RGB lights have been the go-to accessories for PC gaming enthusiasts.
You can find RGB lights on RAM, motherboard, mouse, keyboard, and most PC peripherals.
They said RGB gives more soul to your PC.
With RGB lightings, you can now turn your PC into an art form.
A bare PC is the canvas, while the RGB light is the paints.
How you will create your masterpiece of art is up to you, the artist, or in this case, the PC builder.
As there are different RGB types, like ARGB vs. RGB, it confuses some people.
There is also a misconception on whether RGB increases PC performance.
In this post, we will discuss more in-depth ARGB vs. RGB.
So if you want to know the difference between the two or which one you should pick for your PC build, you will love this post.
So let’s dive right in.
What is the Difference between ARGB and RGB?
The technology of LED RGB is growing in the past couple of years.
The old, regular RGB technology in the past can only show one static color at the moment.
Meanwhile, the new RGB now can show a bunch of colors at the same time.
The new RGB technology can be manipulated by a controller to show you a whole range of colors at a time.
It has an integrated circuit or IC inside it, which controls the lights’ color, tempo, and pattern.
In other words:
The new RGB technology has a small computer inside each led that you can control individually.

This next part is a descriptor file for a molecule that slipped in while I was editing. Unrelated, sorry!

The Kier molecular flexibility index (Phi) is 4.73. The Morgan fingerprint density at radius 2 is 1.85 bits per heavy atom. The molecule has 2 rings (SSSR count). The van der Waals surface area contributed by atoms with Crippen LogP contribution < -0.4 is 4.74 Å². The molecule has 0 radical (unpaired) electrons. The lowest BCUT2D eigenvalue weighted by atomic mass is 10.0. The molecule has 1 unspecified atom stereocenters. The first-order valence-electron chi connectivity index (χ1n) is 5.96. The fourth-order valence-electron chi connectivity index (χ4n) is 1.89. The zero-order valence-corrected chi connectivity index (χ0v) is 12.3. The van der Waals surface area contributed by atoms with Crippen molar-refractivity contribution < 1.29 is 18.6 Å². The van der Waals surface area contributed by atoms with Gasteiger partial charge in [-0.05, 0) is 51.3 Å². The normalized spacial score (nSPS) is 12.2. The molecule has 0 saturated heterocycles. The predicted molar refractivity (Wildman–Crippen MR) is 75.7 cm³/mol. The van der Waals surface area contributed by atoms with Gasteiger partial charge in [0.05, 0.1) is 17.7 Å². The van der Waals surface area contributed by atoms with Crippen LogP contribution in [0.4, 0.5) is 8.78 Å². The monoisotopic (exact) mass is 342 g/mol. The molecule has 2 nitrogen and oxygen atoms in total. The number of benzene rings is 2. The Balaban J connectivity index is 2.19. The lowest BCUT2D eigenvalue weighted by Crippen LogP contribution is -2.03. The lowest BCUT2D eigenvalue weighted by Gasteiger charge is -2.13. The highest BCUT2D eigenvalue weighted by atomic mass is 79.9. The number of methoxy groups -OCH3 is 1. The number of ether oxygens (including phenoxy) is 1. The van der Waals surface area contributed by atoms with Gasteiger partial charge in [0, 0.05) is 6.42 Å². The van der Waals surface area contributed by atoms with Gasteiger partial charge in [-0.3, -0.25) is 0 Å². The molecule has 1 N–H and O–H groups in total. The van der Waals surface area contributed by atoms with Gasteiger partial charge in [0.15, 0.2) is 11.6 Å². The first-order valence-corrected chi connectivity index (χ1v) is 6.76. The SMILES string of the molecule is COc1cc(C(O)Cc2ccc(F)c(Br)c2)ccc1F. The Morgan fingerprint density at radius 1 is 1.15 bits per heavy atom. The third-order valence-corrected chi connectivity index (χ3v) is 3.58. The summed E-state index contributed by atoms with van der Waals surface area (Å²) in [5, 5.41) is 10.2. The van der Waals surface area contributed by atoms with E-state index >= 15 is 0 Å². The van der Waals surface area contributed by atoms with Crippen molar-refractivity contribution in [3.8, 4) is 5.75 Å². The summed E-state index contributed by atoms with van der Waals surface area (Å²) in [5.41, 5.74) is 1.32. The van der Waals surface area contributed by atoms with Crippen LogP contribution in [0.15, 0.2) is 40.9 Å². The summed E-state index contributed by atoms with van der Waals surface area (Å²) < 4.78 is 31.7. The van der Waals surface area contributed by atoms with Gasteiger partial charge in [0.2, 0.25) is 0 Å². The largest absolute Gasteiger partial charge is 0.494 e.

This new and advanced RGB is called Addressable RGB, or ARGB in short.
ARGB allows you to switch the color of the RGB as your heart desires.
You can set the color change or lighting effect by using the controller box.
It can blip, blink, change color periodically, and create a beautiful color combination.
For example, the Addressable RGB LED controller from Cooler Master has its native software.
On Cooler Master software, you can find various color modes, from static, stars, color cycle, breathing, multilayer, and mirage.
You can change the color by pressing the button on the controller and from the PC software.
More than that, you can also customize it to whatever color dynamics you can imagine.. try out your unique color and find one that suits you.
For instance, you can set your ARGB lights to change color based on the beat of the music you are listening to.
Isn’t it awesome?
Is ARGB Better than RGB?
Yes, ARGB is much better than regular RGB. It has more color combination and flexibility than the static color from the standard RGB.
You will have more flexibility to change the color without changing the LED strips.
ARGB also can make unlimited color patterns, effects, and styles.
You can control the color just by using software or pushing a button on a controller.
Every motherboard and controller box has its unique software.
MSI, for example, has MSI Light Sync while Asus has Aura Sync, Gigabyte has Fusion.
These features are something you would not get on regular RGB.
Comparing the color, ARGB is better definitely better compared to old regular RGB. With ARGB, you can change its color to any color in the RGB color space, while non-addressable RGB can only change into a few select colors.
These ARGB lights are indeed very cool and can change your gaming space’s atmosphere, but they can also be very expensive.